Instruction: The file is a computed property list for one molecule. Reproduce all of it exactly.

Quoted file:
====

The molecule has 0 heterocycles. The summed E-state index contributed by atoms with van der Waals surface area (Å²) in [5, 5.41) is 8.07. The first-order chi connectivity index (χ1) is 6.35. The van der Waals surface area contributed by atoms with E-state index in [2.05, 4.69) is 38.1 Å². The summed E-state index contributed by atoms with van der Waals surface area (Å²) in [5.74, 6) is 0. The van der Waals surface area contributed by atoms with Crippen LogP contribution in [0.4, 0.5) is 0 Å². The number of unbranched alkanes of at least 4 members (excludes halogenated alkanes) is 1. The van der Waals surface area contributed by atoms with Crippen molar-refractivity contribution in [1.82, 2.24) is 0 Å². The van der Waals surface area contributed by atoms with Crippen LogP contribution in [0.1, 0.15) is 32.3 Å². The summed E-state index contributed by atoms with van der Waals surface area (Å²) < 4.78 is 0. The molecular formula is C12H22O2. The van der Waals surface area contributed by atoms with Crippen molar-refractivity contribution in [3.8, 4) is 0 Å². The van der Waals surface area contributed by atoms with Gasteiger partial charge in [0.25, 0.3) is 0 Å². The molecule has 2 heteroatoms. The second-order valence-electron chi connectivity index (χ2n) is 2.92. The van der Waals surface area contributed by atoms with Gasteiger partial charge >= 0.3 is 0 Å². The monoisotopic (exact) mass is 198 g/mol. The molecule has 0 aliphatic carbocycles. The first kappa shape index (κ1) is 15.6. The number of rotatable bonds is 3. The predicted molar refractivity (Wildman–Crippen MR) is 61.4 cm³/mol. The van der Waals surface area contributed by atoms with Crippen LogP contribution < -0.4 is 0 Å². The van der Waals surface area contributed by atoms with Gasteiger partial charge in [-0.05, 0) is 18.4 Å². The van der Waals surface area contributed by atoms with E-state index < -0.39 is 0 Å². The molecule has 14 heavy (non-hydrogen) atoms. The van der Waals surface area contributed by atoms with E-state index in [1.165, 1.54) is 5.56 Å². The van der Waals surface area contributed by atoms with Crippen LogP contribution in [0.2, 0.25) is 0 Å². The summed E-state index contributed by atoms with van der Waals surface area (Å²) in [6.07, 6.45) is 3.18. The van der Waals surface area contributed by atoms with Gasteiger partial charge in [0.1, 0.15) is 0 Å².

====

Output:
The molecule has 0 heterocycles. The summed E-state index contributed by atoms with van der Waals surface area (Å²) in [5, 5.41) is 8.07. The first-order chi connectivity index (χ1) is 6.35. The van der Waals surface area contributed by atoms with E-state index in [2.05, 4.69) is 38.1 Å². The summed E-state index contributed by atoms with van der Waals surface area (Å²) in [5.74, 6) is 0. The van der Waals surface area contributed by atoms with Crippen LogP contribution in [0.4, 0.5) is 0 Å². The number of unbranched alkanes of at least 4 members (excludes halogenated alkanes) is 1. The van der Waals surface area contributed by atoms with Crippen molar-refractivity contribution in [1.82, 2.24) is 0 Å². The van der Waals surface area contributed by atoms with Crippen LogP contribution in [0.1, 0.15) is 32.3 Å². The summed E-state index contributed by atoms with van der Waals surface area (Å²) < 4.78 is 0. The molecular formula is C12H22O2. The van der Waals surface area contributed by atoms with Crippen molar-refractivity contribution in [3.8, 4) is 0 Å². The van der Waals surface area contributed by atoms with Gasteiger partial charge in [0.25, 0.3) is 0 Å². The molecule has 2 heteroatoms. The second-order valence-electron chi connectivity index (χ2n) is 2.92. The van der Waals surface area contributed by atoms with Gasteiger partial charge >= 0.3 is 0 Å². The monoisotopic (exact) mass is 198 g/mol. The molecule has 0 aliphatic carbocycles. The first kappa shape index (κ1) is 15.6. The number of rotatable bonds is 3. The predicted molar refractivity (Wildman–Crippen MR) is 61.4 cm³/mol. The van der Waals surface area contributed by atoms with Crippen LogP contribution < -0.4 is 0 Å². The van der Waals surface area contributed by atoms with Gasteiger partial charge in [-0.05, 0) is 18.4 Å². The van der Waals surface area contributed by atoms with E-state index < -0.39 is 0 Å². The molecule has 14 heavy (non-hydrogen) atoms. The van der Waals surface area contributed by atoms with E-state index in [1.165, 1.54) is 5.56 Å². The van der Waals surface area contributed by atoms with Crippen LogP contribution in [0.2, 0.25) is 0 Å². The summed E-state index contributed by atoms with van der Waals surface area (Å²) in [6.07, 6.45) is 3.18. The van der Waals surface area contributed by atoms with Gasteiger partial charge in [0.1, 0.15) is 0 Å².